The term neoceuticals is coined from the prefix “neo”- which means new or recent, or in a modern form. Added to the prefix is the word “ceuticals”. There is really no definition from any dictionary online on the second term; however it is commonly referred to in medical manufacturing industry as “products with medical or medicinal properties” which are not be regulated by law.
Ceuticals are used in skincare, health and fitness, food industries and of course, the drug and medical industry. They are actually crucial project by some pharmaceuticals company themselves as an alternative to costly and imported medicines. Ceuticals are commonly related to food and nutritional supplements and many topical skin and hair care products.
Neoceuticals for body building, health and skin care
Neoceuticals are being popularized in the market as more people are coming to awareness about their own general health including skin care. Body building buffs, health-conscious and those committed to natural healing through supplementation are avid users of neoceuticals.
Neoceuticals can either be nutraceuticals or cosmeceuticals.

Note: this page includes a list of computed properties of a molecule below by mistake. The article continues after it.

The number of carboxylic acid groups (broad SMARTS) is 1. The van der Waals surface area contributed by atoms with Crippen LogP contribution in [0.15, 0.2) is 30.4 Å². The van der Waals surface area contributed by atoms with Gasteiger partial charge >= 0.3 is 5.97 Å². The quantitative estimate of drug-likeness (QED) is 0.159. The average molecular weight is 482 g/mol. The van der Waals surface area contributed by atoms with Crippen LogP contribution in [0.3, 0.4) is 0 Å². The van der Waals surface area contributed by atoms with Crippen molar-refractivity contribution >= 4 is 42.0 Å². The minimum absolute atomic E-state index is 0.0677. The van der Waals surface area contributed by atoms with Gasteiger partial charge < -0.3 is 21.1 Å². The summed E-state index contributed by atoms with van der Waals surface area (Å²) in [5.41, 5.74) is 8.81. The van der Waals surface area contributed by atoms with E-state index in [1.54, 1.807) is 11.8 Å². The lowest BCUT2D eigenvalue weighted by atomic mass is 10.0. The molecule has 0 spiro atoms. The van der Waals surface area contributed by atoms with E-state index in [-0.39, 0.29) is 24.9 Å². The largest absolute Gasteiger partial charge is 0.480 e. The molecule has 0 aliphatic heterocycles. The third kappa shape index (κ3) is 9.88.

Nutraceuticals or nutriceuticals come in the form of nutritional foods and supplements. From fruits and vegetables, the medicinal elements are extracted, re-engineered and manufactured in capsule or extract form for consumption. Usually the rationale is to provide optimum health benefits in one capsule. For example, nutraceuticals provide the recommended dietary amount of Vitamin C in one pill rather than what you can get when you eat the whole fruit excluding seeds and rind. Most nutraceuticals contain antioxidants that are known to fight cancer and other life-threatening disease. Examples of these antioxidants are resveratrol found in red grapes and sulforaphane in broccoli.
Cosmeceutical is a term used in marketing topical products like creams, lotions, gels, ointments and shampoos. These are known to claim cosmetic and medicinal benefits such as those found in vitamins, anti-oxidants, essential oils or phytochemicals and enzymes. Cosmeceuticals are not strictly regulated by the Federal Food, Drug and Cosmetic Act (FFDCA) that is why you can see the creation of various cosmeceutical brands of skin and hair care. The FFDCA only acts on issues when users of these products complain of any harmful effects.
FDA and neoceuticals
Although FDA does not regulate the manufacturing process of these neoceuticals, there are regulations that companies must adhere to. In fact the Dietary Supplement Health and Education Act of 1994 (DSHEA) requires that all ceutical products are safe prior to selling them in the market. The DSHEA also requires manufacturers that all claims on the products must only be made according to their nutritional structure and functions and never as an alternative for cure. This is the reason why you see the label “No Therapeutic Effect” on the products.